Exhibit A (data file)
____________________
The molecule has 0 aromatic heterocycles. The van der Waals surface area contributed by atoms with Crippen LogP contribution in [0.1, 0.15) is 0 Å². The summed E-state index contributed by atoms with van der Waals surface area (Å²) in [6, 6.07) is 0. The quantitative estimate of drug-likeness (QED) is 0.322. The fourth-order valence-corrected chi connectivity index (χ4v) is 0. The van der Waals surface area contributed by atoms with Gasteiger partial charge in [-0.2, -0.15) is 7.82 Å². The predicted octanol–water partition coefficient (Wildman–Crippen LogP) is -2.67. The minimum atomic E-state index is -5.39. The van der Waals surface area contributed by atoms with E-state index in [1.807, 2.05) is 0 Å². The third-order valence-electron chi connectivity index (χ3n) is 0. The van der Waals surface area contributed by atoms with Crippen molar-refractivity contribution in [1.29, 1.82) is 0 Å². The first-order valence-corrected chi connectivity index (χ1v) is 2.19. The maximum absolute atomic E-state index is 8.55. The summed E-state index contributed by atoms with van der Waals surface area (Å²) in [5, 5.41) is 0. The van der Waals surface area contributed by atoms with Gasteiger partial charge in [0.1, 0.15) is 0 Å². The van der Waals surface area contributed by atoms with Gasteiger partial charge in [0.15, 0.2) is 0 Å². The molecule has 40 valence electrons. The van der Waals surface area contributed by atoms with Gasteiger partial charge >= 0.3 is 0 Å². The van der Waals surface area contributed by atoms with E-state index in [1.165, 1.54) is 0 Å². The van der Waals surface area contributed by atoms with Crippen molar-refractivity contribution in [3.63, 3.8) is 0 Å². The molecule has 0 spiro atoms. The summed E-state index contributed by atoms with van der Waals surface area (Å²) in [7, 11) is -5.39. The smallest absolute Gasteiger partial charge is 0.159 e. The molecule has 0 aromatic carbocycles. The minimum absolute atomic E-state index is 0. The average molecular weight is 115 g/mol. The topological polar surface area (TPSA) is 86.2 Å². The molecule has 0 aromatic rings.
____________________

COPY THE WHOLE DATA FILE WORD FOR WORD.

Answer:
The molecule has 0 aromatic heterocycles. The van der Waals surface area contributed by atoms with Crippen LogP contribution in [0.1, 0.15) is 0 Å². The summed E-state index contributed by atoms with van der Waals surface area (Å²) in [6, 6.07) is 0. The quantitative estimate of drug-likeness (QED) is 0.322. The fourth-order valence-corrected chi connectivity index (χ4v) is 0. The van der Waals surface area contributed by atoms with Gasteiger partial charge in [-0.2, -0.15) is 7.82 Å². The predicted octanol–water partition coefficient (Wildman–Crippen LogP) is -2.67. The minimum atomic E-state index is -5.39. The van der Waals surface area contributed by atoms with E-state index in [1.807, 2.05) is 0 Å². The third-order valence-electron chi connectivity index (χ3n) is 0. The van der Waals surface area contributed by atoms with Crippen molar-refractivity contribution in [1.29, 1.82) is 0 Å². The first-order valence-corrected chi connectivity index (χ1v) is 2.19. The maximum absolute atomic E-state index is 8.55. The summed E-state index contributed by atoms with van der Waals surface area (Å²) in [5, 5.41) is 0. The van der Waals surface area contributed by atoms with Gasteiger partial charge in [0.1, 0.15) is 0 Å². The van der Waals surface area contributed by atoms with Gasteiger partial charge in [0.15, 0.2) is 0 Å². The molecule has 40 valence electrons. The van der Waals surface area contributed by atoms with Gasteiger partial charge >= 0.3 is 0 Å². The van der Waals surface area contributed by atoms with E-state index in [1.165, 1.54) is 0 Å². The van der Waals surface area contributed by atoms with Crippen molar-refractivity contribution in [3.63, 3.8) is 0 Å². The molecule has 0 spiro atoms. The summed E-state index contributed by atoms with van der Waals surface area (Å²) in [7, 11) is -5.39. The smallest absolute Gasteiger partial charge is 0.159 e. The molecule has 0 aromatic carbocycles. The minimum absolute atomic E-state index is 0. The average molecular weight is 115 g/mol. The topological polar surface area (TPSA) is 86.2 Å². The molecule has 0 aromatic rings.